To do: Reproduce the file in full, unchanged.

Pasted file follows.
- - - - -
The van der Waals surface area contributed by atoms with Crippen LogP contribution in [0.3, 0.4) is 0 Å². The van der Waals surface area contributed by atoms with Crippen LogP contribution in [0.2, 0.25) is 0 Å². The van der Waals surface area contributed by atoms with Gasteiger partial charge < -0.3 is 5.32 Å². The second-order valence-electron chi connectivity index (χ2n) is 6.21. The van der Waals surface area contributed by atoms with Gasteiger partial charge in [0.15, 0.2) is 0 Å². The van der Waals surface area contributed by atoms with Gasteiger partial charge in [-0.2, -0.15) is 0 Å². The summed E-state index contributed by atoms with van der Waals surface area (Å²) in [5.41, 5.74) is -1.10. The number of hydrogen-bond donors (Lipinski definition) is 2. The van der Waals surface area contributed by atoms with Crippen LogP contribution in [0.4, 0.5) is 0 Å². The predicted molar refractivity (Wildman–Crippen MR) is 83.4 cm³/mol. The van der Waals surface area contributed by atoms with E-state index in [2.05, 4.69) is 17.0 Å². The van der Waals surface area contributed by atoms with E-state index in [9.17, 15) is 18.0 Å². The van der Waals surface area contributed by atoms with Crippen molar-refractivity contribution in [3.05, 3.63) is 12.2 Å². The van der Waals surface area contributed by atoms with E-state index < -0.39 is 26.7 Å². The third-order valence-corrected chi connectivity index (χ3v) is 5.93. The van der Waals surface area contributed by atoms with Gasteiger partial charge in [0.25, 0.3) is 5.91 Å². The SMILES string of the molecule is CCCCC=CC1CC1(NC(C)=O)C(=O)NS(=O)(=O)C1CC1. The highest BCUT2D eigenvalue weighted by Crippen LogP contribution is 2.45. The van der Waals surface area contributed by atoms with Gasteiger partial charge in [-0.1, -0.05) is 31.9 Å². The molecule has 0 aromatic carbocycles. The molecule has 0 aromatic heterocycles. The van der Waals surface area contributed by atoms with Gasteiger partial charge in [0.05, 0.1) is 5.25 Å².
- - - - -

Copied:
The van der Waals surface area contributed by atoms with Crippen LogP contribution in [0.3, 0.4) is 0 Å². The van der Waals surface area contributed by atoms with Crippen LogP contribution in [0.2, 0.25) is 0 Å². The van der Waals surface area contributed by atoms with Gasteiger partial charge < -0.3 is 5.32 Å². The second-order valence-electron chi connectivity index (χ2n) is 6.21. The van der Waals surface area contributed by atoms with Gasteiger partial charge in [0.15, 0.2) is 0 Å². The van der Waals surface area contributed by atoms with Gasteiger partial charge in [-0.2, -0.15) is 0 Å². The summed E-state index contributed by atoms with van der Waals surface area (Å²) in [5.41, 5.74) is -1.10. The number of hydrogen-bond donors (Lipinski definition) is 2. The van der Waals surface area contributed by atoms with Crippen LogP contribution in [0.4, 0.5) is 0 Å². The predicted molar refractivity (Wildman–Crippen MR) is 83.4 cm³/mol. The van der Waals surface area contributed by atoms with E-state index in [2.05, 4.69) is 17.0 Å². The van der Waals surface area contributed by atoms with E-state index in [9.17, 15) is 18.0 Å². The van der Waals surface area contributed by atoms with Crippen molar-refractivity contribution in [3.05, 3.63) is 12.2 Å². The van der Waals surface area contributed by atoms with E-state index < -0.39 is 26.7 Å². The third-order valence-corrected chi connectivity index (χ3v) is 5.93. The van der Waals surface area contributed by atoms with Gasteiger partial charge in [0.25, 0.3) is 5.91 Å². The SMILES string of the molecule is CCCCC=CC1CC1(NC(C)=O)C(=O)NS(=O)(=O)C1CC1. The highest BCUT2D eigenvalue weighted by Crippen LogP contribution is 2.45. The van der Waals surface area contributed by atoms with Gasteiger partial charge in [-0.1, -0.05) is 31.9 Å². The molecule has 0 aromatic carbocycles. The molecule has 0 aromatic heterocycles. The van der Waals surface area contributed by atoms with Gasteiger partial charge in [0.05, 0.1) is 5.25 Å².